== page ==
If it ever stops raining, Mapulehu, Exel and Momi K are some of the varieties you'll see this weekend at Fairchild Tropical Botanic Garden's 19th Annual International Mango Festival, which celebrates the Hawaiian version of this special tropical fruit.
Hawaiian mangos were chosen this year because of their flavor and potential in the market, according to tropical fruit curator Richard Campbell, who led a tour and mango tasting at Fairchild Farm last week.
Mangos were introduced to Hawaii in the 1800s but they weren't very adaptable. Between the 1930s and 50s, however, new genes were imported and the University of Hawaii began to transform the mango, releasing new, more adaptable fruit in the 60s and 70s. Today Hawaii has a small mango industry with flavorful varieties featured at local farmers markets.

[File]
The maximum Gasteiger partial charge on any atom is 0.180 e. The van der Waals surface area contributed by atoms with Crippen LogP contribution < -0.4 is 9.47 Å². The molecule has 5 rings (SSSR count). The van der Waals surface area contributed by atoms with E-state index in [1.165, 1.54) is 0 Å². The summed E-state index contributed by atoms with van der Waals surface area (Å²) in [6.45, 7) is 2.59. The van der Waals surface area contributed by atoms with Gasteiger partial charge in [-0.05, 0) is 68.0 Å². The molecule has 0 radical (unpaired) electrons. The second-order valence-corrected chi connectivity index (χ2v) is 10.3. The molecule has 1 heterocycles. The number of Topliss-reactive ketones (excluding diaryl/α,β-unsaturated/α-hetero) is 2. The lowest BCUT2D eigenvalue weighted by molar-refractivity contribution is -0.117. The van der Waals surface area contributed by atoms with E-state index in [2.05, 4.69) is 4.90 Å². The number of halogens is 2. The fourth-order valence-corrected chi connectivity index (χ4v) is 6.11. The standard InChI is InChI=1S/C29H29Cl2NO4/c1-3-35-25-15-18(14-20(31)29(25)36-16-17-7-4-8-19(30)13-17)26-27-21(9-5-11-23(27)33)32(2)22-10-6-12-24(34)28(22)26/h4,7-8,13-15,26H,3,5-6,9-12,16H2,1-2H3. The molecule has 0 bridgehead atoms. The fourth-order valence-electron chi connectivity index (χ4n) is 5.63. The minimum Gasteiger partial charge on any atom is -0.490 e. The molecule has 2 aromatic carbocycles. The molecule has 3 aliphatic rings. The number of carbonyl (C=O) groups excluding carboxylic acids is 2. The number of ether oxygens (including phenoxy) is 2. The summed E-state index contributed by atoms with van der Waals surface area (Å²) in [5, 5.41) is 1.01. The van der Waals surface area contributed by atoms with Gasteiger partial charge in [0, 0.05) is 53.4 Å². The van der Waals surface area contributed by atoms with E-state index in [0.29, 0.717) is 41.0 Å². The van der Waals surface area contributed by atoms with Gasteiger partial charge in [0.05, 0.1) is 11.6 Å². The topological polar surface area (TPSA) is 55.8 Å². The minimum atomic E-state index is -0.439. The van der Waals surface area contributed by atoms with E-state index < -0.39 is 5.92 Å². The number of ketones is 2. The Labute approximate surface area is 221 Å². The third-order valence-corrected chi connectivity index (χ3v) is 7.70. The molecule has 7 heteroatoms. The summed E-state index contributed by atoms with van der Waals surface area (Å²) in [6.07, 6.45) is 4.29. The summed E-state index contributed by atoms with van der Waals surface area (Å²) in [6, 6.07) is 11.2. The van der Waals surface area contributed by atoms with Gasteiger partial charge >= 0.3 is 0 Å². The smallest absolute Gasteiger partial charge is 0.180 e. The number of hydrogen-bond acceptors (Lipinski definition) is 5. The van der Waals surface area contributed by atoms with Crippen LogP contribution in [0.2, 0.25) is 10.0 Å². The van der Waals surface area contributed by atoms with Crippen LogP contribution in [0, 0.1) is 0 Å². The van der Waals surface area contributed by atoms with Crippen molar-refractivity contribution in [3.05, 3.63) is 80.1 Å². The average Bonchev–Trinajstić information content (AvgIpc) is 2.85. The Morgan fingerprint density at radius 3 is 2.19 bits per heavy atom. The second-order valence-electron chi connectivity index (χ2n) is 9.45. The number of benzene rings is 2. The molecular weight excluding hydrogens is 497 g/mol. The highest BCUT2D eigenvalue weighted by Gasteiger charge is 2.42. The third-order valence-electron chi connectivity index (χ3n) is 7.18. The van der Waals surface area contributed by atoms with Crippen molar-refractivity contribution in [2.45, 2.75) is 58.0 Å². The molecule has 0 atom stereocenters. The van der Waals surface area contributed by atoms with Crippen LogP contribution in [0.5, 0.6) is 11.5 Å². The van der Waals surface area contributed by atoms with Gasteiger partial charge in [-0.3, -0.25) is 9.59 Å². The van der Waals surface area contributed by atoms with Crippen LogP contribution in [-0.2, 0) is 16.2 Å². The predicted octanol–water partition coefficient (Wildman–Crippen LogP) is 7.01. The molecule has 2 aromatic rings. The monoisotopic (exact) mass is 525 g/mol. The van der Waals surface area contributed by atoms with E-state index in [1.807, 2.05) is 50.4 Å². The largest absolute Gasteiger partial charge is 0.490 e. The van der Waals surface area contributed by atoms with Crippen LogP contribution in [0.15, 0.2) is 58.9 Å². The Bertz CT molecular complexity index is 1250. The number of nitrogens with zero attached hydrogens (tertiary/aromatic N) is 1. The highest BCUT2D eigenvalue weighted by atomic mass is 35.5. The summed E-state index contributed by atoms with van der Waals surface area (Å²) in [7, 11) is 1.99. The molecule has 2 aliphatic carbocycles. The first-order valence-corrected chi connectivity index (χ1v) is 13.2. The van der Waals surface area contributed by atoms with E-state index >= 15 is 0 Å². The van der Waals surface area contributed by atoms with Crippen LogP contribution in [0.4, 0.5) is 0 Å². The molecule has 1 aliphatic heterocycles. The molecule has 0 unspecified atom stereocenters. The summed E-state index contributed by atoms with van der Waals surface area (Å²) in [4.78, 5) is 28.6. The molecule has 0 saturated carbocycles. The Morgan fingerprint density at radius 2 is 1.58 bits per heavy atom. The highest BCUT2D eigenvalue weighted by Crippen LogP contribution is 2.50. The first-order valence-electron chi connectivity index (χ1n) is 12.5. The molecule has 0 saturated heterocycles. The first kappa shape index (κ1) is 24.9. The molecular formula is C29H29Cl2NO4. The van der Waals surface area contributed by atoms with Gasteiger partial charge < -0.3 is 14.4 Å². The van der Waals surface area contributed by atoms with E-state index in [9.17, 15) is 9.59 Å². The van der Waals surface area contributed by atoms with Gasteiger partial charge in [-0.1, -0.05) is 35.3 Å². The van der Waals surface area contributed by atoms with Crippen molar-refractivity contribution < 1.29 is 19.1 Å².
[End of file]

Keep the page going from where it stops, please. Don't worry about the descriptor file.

If you like this story, consider signing up for our email newsletters.
SHOW ME HOW
Over two days, festivalgoers will be able to learn about them and taste some 30 varieties from around the world selected by Campbell and and fellow curator Noris Ledesma. That's only a fraction of the 550 varieties in the Fairchild mango collection, the largest in the United States.
While the mango tasting is our favorite part of the festival, the weekend also brings cooking demos by local chefs (including E. Michael Reidt of Area 31 and Norman and Justin Van Aken), lectures, and a mango auction. On Saturday, local restaurants will offer free samples of their mango dishes. And on Sunday morning, you can enjoy a mango-themed brunch. Mangos of every shape and color will also be available at the festival's market. (See the full schedule here.)
The mango festival takes place on July 9 and 10 from 9:30 a.m. to 4:30 p.m. Tickets are $25 for adults, $18 for seniors, $12 for children 6 to 17, and free for Fairchild members. Tickets for the brunch are $100 for members and $125 for non-members. To reserve, call 305-663-8058 or visit fairchildgarden.org/mangobrunch.